Last night, before I boarded the plane to Entebbe, I met the head of a large Ugandan children’s organization, she inherited it from her mother and was happily moving to England, and leaving the organization to someone else. She warned me not to trust any Ugandans, she said they will tell you any sob story to get your sympathy, and scam you. I appreciated the warning, but I wish she would have said “don’t trust any Ugandan“ , it would be more appropriate to say “don’t trust anyone who asks you for things.” or “don’t give anyone anything.”
I got on the flight and sat next to a prominent grandpa and grandma type. It was not as comfortable as the first class experience I had the night before, I had a hard time sleeping. At one point I got up to go to the bathroom, and the grandma had put her bag under my seat and her bouquet of flowers on my seat. When I returned instead of a “oops, sorry” she asked me if that was my purse under the seat. She was quite the princess. I saw a yellow card on the floor and picked it up and handed it to her. She said to me “Moh” I said “huh?” and she pointed to the ground and said “Moh!” There was another one on the ground, I guess it was my job to pick it up for her too, since I picked up the first one.
I got off the plane and the climate and vegetation were different. There were a dozen people waiting at the bottom of the steps as we got off the plane. There was also a marching band standing a ways away, but not in lines or playing anything, they looked like they could be military. After I bought my visa there were two lines, one if you had something to declare, one if you didn’t. The one that didn’t went straight out the door. Jennifer and Roger were waiting for me in the crowd. Jennifer looked skinny and tan, Roger was much younger than I expected, I expected the leader of an organization to be in their 40’s.
We took a hired car to an office of a Japanese Buddhist’s office where we left our stuff, and then we walked around the streets of Kampala. Kampala is scary as hell. These big taxi vans and motorcycles go barreling through the streets at crazy speeds, and there doesn’t seem to be any road rules, at all. If you step in front of a taxi, it will hit you.
We went to the grocery store with no A/C and got supplies, and then we went to “Peace” restaurant where we met “Mama” who greeted Jennifer with a huge hug where she buried Jennifer’s head in her bosom, and gave me a big welcome hug when she met me. While there I ate Posho, (corn meal) matooke, (banana paste) a turkey leg, rice, chapati (flat bread) and peas. It was all very good food. We alo drank “mirinda fruity” a grape-y soda.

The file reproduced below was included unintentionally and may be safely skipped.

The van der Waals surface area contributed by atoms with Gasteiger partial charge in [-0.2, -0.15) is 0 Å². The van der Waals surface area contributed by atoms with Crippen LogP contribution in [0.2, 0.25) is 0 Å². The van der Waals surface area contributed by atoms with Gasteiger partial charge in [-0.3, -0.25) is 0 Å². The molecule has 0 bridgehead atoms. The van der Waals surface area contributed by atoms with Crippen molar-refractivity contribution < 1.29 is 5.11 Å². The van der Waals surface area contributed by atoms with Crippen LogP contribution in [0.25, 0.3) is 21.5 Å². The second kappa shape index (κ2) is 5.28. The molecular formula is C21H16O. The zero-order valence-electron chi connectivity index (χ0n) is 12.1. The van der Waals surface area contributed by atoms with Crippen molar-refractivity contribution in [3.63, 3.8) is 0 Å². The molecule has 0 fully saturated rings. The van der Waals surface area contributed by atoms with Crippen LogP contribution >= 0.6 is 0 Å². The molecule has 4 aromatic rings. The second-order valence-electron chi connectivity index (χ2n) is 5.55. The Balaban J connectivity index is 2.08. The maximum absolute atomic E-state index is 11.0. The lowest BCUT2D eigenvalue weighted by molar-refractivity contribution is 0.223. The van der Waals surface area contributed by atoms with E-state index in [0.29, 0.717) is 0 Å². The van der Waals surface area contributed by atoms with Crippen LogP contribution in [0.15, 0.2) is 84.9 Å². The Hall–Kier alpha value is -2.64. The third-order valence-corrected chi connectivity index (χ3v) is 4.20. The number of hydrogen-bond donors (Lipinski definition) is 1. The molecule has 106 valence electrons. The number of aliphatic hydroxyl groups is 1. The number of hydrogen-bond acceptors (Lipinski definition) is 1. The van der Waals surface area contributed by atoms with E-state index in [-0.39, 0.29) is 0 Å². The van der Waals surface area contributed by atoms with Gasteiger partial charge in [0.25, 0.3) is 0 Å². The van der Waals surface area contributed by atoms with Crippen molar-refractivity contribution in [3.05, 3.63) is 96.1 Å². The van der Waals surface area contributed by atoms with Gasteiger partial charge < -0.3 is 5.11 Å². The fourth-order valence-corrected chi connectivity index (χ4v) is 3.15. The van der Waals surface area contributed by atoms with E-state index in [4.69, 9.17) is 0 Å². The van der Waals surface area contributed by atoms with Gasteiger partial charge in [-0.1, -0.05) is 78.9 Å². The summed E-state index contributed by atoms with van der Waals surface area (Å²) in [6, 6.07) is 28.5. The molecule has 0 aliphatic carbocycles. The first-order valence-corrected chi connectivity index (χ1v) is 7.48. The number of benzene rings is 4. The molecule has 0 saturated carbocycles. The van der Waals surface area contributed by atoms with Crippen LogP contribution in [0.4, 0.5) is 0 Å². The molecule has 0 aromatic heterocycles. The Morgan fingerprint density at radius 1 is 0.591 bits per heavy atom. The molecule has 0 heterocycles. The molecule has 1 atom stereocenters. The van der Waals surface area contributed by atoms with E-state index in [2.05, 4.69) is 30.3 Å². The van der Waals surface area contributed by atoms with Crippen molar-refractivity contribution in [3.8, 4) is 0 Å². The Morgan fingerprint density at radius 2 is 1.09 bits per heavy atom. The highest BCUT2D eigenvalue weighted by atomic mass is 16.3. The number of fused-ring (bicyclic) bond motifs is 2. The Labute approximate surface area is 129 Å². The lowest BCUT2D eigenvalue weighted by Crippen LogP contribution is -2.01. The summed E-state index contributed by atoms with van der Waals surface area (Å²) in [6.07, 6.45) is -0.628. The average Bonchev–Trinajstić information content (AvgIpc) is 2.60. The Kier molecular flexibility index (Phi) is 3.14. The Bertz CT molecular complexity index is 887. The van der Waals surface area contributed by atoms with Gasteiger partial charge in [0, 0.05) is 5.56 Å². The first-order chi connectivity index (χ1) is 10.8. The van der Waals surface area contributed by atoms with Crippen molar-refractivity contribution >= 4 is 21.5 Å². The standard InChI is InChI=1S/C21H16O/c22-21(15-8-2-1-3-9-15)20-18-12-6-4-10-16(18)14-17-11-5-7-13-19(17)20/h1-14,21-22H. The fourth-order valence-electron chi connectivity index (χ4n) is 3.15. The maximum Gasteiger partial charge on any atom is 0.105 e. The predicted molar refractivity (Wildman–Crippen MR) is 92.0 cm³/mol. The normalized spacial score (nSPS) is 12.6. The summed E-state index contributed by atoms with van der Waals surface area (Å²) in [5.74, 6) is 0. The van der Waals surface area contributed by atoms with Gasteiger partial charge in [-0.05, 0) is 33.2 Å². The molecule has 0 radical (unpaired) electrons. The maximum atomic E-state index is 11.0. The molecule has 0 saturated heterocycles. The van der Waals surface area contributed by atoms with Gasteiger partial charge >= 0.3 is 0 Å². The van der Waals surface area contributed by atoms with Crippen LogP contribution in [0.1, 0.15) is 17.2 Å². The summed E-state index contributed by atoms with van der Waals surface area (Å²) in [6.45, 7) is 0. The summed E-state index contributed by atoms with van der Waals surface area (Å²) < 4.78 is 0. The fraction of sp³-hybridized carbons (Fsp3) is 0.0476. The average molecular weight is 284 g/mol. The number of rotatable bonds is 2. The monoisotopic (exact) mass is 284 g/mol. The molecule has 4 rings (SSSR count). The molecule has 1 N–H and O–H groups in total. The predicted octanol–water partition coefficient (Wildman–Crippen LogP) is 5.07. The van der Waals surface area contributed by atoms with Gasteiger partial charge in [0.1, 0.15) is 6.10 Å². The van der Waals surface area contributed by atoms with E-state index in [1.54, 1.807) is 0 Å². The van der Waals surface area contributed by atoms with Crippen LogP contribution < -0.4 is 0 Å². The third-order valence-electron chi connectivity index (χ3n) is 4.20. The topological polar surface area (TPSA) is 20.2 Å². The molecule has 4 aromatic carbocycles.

After lunch I was in for the scare of my life. We got on boda-bodas, (motorcycle taxis) and wove through the fast, twisting traffic, at one point actually getting in between two idling taxis, one in front of the other, but we made it back to the office alive. Then we went off to the bus to Lytonde. We walked while Roger took two huge suitcases on a boda-boda. While waiting for the bus we bought a Luganda-English book. We had a lot of fun asking people who wanted to buy things “Oli Mulalu?” “Are you mad?”
We sat on the bus for an hour or so. I took picture after picture, which turned out very professional looking. Some of them are very haphazardly framed, but that actually captures the energy of the city. We got off the bus in Lyantonde and in seconds little children started saying “Mzungu!” and waving. Mzungu means white, and the children seem to see us as some sort of celebrities. As we walk down the street we can hear “Mzungu!” or “Bye Mzungu” (meaning hi) I think it’s adorable, but Jennifer, having lived here for two months, seems tired of it.
The room she stays in is very nice. I was expecting a mut hut in the field, but this has a locking door inside a courtyard with a shared hole in the cement floor around the corner for a bathroom. We played with some kids at the beginning, one which has an infection in his eyes that his mom can get fixed for free, but hasn’t, and he will go blind if she doesn’t. We walked around the area for awhile and then returned to the room. Suddenly we hear “Geev me my bohttle” over and over under the door. “Geev me my bohttle” “Geev me my bohttle” over and over. It was one of the girl we were playing with earlier. There was a water bottle on the windowsill, Jennifer figures she was practicing her English.
In the evening we walked, through the pitch black streets, to a little restaurant where we had beer and pork skewers with cassava, tomatoes, and avacado. I wore a dress that Jennifer had custom made for $12, but was way to big for her.
The weird thing is this whole time, whether in London or Uganda, I haven’t felt I was somewhere foreign. It’s just streets with people. In Africa they happen to mostly be black, and the sanitary conditions are not as nice as they are for us (or safety conditions, I saw a mom with a baby on a boda-boda- no helmets) But it’s just people.
Maybe I need more sleep, who knows. Or maybe I have something figured out. Maybe I am right to not see things as exotic, but to recognize our similarities, the only differences being our environments. Who knows. All I know is I am tired. I did a lot of living today.